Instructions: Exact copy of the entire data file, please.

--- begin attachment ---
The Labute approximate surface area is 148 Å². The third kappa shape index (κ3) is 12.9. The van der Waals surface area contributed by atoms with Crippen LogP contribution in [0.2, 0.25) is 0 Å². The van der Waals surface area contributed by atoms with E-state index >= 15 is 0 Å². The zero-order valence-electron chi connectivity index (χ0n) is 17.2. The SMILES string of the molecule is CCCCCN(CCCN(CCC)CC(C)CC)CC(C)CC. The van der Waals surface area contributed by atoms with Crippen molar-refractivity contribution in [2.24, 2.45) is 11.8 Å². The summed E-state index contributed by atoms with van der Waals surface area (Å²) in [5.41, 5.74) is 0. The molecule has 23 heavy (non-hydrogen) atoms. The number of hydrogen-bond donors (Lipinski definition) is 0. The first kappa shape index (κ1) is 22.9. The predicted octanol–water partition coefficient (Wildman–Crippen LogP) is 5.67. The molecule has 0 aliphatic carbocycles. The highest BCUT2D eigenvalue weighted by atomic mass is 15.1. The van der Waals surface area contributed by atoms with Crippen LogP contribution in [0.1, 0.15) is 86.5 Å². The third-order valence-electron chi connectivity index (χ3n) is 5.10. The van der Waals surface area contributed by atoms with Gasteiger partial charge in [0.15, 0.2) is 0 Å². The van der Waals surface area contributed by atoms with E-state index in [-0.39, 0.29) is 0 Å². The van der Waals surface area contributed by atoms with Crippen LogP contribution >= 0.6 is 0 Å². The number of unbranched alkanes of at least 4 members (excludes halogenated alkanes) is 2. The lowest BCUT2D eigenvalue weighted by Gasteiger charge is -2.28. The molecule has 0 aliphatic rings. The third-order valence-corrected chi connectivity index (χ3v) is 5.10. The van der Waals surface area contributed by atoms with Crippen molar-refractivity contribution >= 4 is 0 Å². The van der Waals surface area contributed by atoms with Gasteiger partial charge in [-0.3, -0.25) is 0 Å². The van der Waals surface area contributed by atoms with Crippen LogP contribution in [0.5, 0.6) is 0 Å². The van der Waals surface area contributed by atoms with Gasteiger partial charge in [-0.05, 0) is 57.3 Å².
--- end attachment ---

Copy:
The Labute approximate surface area is 148 Å². The third kappa shape index (κ3) is 12.9. The van der Waals surface area contributed by atoms with Crippen LogP contribution in [0.2, 0.25) is 0 Å². The van der Waals surface area contributed by atoms with E-state index >= 15 is 0 Å². The zero-order valence-electron chi connectivity index (χ0n) is 17.2. The SMILES string of the molecule is CCCCCN(CCCN(CCC)CC(C)CC)CC(C)CC. The van der Waals surface area contributed by atoms with Crippen molar-refractivity contribution in [2.24, 2.45) is 11.8 Å². The summed E-state index contributed by atoms with van der Waals surface area (Å²) in [5.41, 5.74) is 0. The molecule has 23 heavy (non-hydrogen) atoms. The number of hydrogen-bond donors (Lipinski definition) is 0. The first kappa shape index (κ1) is 22.9. The predicted octanol–water partition coefficient (Wildman–Crippen LogP) is 5.67. The molecule has 0 aliphatic carbocycles. The highest BCUT2D eigenvalue weighted by atomic mass is 15.1. The van der Waals surface area contributed by atoms with Crippen LogP contribution in [0.1, 0.15) is 86.5 Å². The third-order valence-electron chi connectivity index (χ3n) is 5.10. The van der Waals surface area contributed by atoms with Gasteiger partial charge in [0.15, 0.2) is 0 Å². The van der Waals surface area contributed by atoms with E-state index in [-0.39, 0.29) is 0 Å². The van der Waals surface area contributed by atoms with Crippen LogP contribution >= 0.6 is 0 Å². The number of unbranched alkanes of at least 4 members (excludes halogenated alkanes) is 2. The lowest BCUT2D eigenvalue weighted by Gasteiger charge is -2.28. The molecule has 0 aliphatic rings. The third-order valence-corrected chi connectivity index (χ3v) is 5.10. The van der Waals surface area contributed by atoms with Crippen molar-refractivity contribution >= 4 is 0 Å². The van der Waals surface area contributed by atoms with Gasteiger partial charge in [-0.3, -0.25) is 0 Å². The van der Waals surface area contributed by atoms with Crippen LogP contribution in [0.5, 0.6) is 0 Å². The van der Waals surface area contributed by atoms with Gasteiger partial charge in [-0.05, 0) is 57.3 Å².